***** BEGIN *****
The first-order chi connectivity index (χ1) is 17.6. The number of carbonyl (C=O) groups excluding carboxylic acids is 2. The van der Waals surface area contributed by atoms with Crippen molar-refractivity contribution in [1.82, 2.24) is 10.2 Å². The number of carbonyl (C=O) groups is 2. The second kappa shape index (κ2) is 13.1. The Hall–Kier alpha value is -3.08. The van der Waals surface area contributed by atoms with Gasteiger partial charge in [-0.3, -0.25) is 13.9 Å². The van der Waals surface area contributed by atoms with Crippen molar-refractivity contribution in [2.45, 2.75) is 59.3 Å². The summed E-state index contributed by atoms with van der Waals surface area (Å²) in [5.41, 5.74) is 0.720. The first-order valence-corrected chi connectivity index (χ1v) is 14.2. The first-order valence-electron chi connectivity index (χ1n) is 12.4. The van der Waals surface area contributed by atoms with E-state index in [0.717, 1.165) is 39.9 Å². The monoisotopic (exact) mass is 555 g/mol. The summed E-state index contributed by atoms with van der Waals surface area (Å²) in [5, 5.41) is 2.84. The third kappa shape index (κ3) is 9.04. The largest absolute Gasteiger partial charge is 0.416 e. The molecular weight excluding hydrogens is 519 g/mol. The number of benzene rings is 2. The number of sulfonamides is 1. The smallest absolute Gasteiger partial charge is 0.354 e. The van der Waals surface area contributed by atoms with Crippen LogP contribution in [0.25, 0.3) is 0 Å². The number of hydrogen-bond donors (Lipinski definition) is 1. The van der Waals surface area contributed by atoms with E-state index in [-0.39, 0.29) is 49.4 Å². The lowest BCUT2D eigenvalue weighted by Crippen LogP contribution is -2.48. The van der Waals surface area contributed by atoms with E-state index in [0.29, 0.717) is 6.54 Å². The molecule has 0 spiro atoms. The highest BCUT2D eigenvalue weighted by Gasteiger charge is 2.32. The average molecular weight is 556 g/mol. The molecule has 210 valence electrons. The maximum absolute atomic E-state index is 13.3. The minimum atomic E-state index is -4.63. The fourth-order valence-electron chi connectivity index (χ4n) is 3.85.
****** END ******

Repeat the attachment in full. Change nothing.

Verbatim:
The first-order chi connectivity index (χ1) is 17.6. The number of carbonyl (C=O) groups excluding carboxylic acids is 2. The van der Waals surface area contributed by atoms with Crippen molar-refractivity contribution in [1.82, 2.24) is 10.2 Å². The number of carbonyl (C=O) groups is 2. The second kappa shape index (κ2) is 13.1. The Hall–Kier alpha value is -3.08. The van der Waals surface area contributed by atoms with Gasteiger partial charge in [-0.3, -0.25) is 13.9 Å². The van der Waals surface area contributed by atoms with Crippen molar-refractivity contribution in [2.45, 2.75) is 59.3 Å². The summed E-state index contributed by atoms with van der Waals surface area (Å²) in [5.41, 5.74) is 0.720. The first-order valence-corrected chi connectivity index (χ1v) is 14.2. The first-order valence-electron chi connectivity index (χ1n) is 12.4. The van der Waals surface area contributed by atoms with E-state index in [0.717, 1.165) is 39.9 Å². The monoisotopic (exact) mass is 555 g/mol. The summed E-state index contributed by atoms with van der Waals surface area (Å²) in [5, 5.41) is 2.84. The third kappa shape index (κ3) is 9.04. The largest absolute Gasteiger partial charge is 0.416 e. The molecular weight excluding hydrogens is 519 g/mol. The number of benzene rings is 2. The number of sulfonamides is 1. The smallest absolute Gasteiger partial charge is 0.354 e. The van der Waals surface area contributed by atoms with Crippen LogP contribution in [0.25, 0.3) is 0 Å². The number of hydrogen-bond donors (Lipinski definition) is 1. The van der Waals surface area contributed by atoms with E-state index in [-0.39, 0.29) is 49.4 Å². The lowest BCUT2D eigenvalue weighted by Crippen LogP contribution is -2.48. The van der Waals surface area contributed by atoms with E-state index in [0.29, 0.717) is 6.54 Å². The molecule has 0 spiro atoms. The highest BCUT2D eigenvalue weighted by Gasteiger charge is 2.32. The average molecular weight is 556 g/mol. The molecule has 210 valence electrons. The maximum absolute atomic E-state index is 13.3. The minimum atomic E-state index is -4.63. The fourth-order valence-electron chi connectivity index (χ4n) is 3.85.